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Editor's Choice in Cell Biology

By | October 1, 2011

Thin section electron micrograph of purified COPII vesicles generated from yeast endoplasmic reticulum membrane and pure yeast COPII proteins. Randy Schekman, University of California, Berkeley and Lelio Orci, University of Geneva Switzerland

The paper

C. Lord et al., “Sequential interactions with Sec23 control the direction of vesicle traffic,” Nature, 473:181-86, 2011. Free 1000 Evaluation.

The finding

Transport vesicles deliver cargo to various targets inside the cell, “but if the vesicle goes to the wrong place,” says Susan Ferro-Novick, at the University of California, San Diego, “you have a mess on your hands.” She and her colleagues discovered that a coat of vesicle proteins called COPII, which is responsible for choosing what goes into each vesicle, also serves as the address label that gets the vesicle to the right place in the cell.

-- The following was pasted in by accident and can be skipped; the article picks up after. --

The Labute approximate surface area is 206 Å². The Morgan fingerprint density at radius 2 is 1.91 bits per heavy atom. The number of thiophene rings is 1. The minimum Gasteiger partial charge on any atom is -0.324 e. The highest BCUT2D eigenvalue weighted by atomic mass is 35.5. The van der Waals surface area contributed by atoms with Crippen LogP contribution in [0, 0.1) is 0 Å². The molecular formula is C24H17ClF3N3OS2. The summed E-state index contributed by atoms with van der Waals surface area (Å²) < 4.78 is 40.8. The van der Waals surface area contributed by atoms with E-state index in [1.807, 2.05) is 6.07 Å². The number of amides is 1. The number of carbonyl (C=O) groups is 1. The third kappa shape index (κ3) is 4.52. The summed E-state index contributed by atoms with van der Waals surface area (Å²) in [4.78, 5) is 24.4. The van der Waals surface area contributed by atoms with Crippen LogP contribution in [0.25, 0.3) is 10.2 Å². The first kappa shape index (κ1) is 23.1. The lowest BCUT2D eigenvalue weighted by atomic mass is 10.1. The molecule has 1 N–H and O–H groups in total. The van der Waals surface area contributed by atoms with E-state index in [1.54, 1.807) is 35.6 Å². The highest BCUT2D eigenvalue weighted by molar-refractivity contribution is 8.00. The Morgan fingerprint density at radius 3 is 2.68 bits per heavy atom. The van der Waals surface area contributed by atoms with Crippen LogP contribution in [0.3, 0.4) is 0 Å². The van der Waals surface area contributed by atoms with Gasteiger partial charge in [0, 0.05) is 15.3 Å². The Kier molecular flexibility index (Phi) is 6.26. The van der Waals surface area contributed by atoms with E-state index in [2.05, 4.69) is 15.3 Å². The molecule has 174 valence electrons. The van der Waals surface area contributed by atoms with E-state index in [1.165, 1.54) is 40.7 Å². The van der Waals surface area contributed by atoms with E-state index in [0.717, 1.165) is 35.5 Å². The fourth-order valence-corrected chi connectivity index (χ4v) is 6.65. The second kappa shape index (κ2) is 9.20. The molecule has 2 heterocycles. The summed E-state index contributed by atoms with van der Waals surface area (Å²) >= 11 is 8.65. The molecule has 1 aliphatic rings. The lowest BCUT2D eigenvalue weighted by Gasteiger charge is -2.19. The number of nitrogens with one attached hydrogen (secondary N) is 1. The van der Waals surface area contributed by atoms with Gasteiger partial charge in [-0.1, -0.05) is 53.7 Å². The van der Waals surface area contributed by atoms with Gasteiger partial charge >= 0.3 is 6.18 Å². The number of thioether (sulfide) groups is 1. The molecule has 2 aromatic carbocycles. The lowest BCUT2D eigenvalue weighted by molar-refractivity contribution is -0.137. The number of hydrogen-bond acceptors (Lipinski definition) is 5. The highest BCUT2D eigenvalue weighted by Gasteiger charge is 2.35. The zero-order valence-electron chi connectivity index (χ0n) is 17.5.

The promiscuity problem

Many researchers believed that SNARE proteins, which help vesicles dock to target membranes, acted as address labels. The problem is that SNAREs aren’t very picky about which other SNAREs they bind. Without this specificity, vesicles that bud off the ER might “simply fuse directly back with their donor compartment,” says Elizabeth Miller of Columbia University.

The delay

The researchers used yeast mutants or blocking antibodies to cripple different steps in vesicle targeting and fusion and then measured vesicle traffic between the ER and the Golgi. They found that under normal circumstances, COPII coat proteins are not shed immediately after budding, as many researchers thought. Instead, they remain in place long enough for the vesicle to be recognized by the target.

The chain of events

Ferro-Novick thinks that as soon as the COPII coat protein address label is recognized by a long tethering protein that pulls the vesicle to its target, the coat proteins are shed and fusion occurs.

 

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